by Jen Turner
I was recently struck by the incredible images displayed in a recent article online in The Daily Mail. The images, taken in the early 1990s by photographer Sergei Vasiliev after he gained access to some of Russia’s toughest prisons, illustrated the variety of tattoos that adorned inmates. This was at the peak of the gang wars that followed the break-up of the Soviet Union. Margo Demello (2000) explains that the fact that a tattoo is permanent, painful, and macho inscribes layers of meaning much beyond simply the surface of the skin. Far from a random collection of meaningless drawings and letters, each tattoo has its own meaning and, to those who know, can be read as a curriculum vitae of its bearer’s criminal past. For prisoners, a tattoo may symbolise membership of a certain group and one’s place in the hierarchy – which, for some, is a powerful one. In Russian prisons, a star tattoo conveys authority, whereas leaders of Russian prisoners in the Israeli prison, are adorned with a skull impaled on a winged knife, up which a crowned snake climbs (Shoham, 2010, p. 993). There are many other works discussing similar examples in different contexts (see Phelan and Hunt, 1998). Stripped of their jewellery and clothing, the prisoner’s body therefore becomes a marker of identity – a necessity often created by the nature of the environment they find themselves in. The skin becomes a site for both identification and proclamation; enforcing difference through symbols that embody wider cultural ideologies.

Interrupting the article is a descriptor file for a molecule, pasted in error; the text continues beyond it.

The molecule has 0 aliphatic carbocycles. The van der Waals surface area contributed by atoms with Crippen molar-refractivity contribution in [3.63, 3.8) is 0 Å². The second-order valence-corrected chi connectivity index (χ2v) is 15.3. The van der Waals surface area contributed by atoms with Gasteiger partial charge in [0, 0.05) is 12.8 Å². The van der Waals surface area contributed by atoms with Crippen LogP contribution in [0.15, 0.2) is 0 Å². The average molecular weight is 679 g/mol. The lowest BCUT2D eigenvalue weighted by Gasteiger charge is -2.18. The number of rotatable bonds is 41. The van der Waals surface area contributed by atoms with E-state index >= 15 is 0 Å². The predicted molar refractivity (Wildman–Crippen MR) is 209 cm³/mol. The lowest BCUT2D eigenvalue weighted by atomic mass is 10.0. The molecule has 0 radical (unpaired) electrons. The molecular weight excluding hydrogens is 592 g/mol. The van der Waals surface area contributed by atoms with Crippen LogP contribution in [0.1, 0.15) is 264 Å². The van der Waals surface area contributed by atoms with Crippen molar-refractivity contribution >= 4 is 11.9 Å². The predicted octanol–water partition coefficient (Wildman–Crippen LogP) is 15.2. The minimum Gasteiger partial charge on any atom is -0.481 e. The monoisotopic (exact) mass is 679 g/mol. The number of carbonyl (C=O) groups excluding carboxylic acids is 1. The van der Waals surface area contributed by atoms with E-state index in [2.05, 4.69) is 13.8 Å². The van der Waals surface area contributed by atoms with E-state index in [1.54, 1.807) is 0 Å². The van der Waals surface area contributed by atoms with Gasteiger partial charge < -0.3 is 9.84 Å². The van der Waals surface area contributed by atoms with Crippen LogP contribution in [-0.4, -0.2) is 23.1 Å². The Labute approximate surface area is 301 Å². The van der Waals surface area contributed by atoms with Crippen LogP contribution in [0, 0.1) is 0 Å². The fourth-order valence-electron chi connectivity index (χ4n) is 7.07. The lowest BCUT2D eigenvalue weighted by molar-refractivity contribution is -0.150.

With this in mind, I turn attention to a 2011 paper in Geography Compass by Cameron McAuliffe and Kurt Iveson. This paper critically reviews the literature on graffiti and street art – interrogating the common dialectical positions in talk of graffiti. McAuliffe and Iveson question whether graffiti is art or crime; public or private expression; ephemeral or permanent; cultural practice or economically important? The article goes some way to uncover the complexity of graffiti’s dynamic and contested geographies. In the context of today’s discussion the ensuing debates are strikingly similar. With the practising of tattooing prohibited within prisons, the presence of this body graffiti develops interesting parallels with the sub-culture of artwork that finds itself displayed around urban centres. Thus, in concluding this short piece it appears there may be call for a similar interrogation into the dialectics of other alternative art forms – of which, tattooing is just one amongst many.
Cameron McAuliffe and Kurt Iveson, 2011, Art and Crime (and Other Things Besides … ): Conceptualising Graffiti in the City, Geography Compass, 5 128-143
Margo Demello, 1993, The Convict Body: Tattooing Among Male American Prisoners, Anthropology Today, 9 10-13
Michael P. Phelan and Scott A. Hunt, 1998, Prison Gang Members’ Tattoos as Identity Work: The Visual Communication of Moral Careers, Symbolic Interaction 21 277-98
Shoham, E, 2010, “Signs of Honor” Among Russian Inmates in Israel’s Prisons, International Journal of Offender Therapy and Comparative Criminology 54 984-1003
Symbols of a life of crime: The fading tattoos on Russia’s gangland prisoners that can be read like a criminal underworld CV, Daily Mail Online, 5 December 2012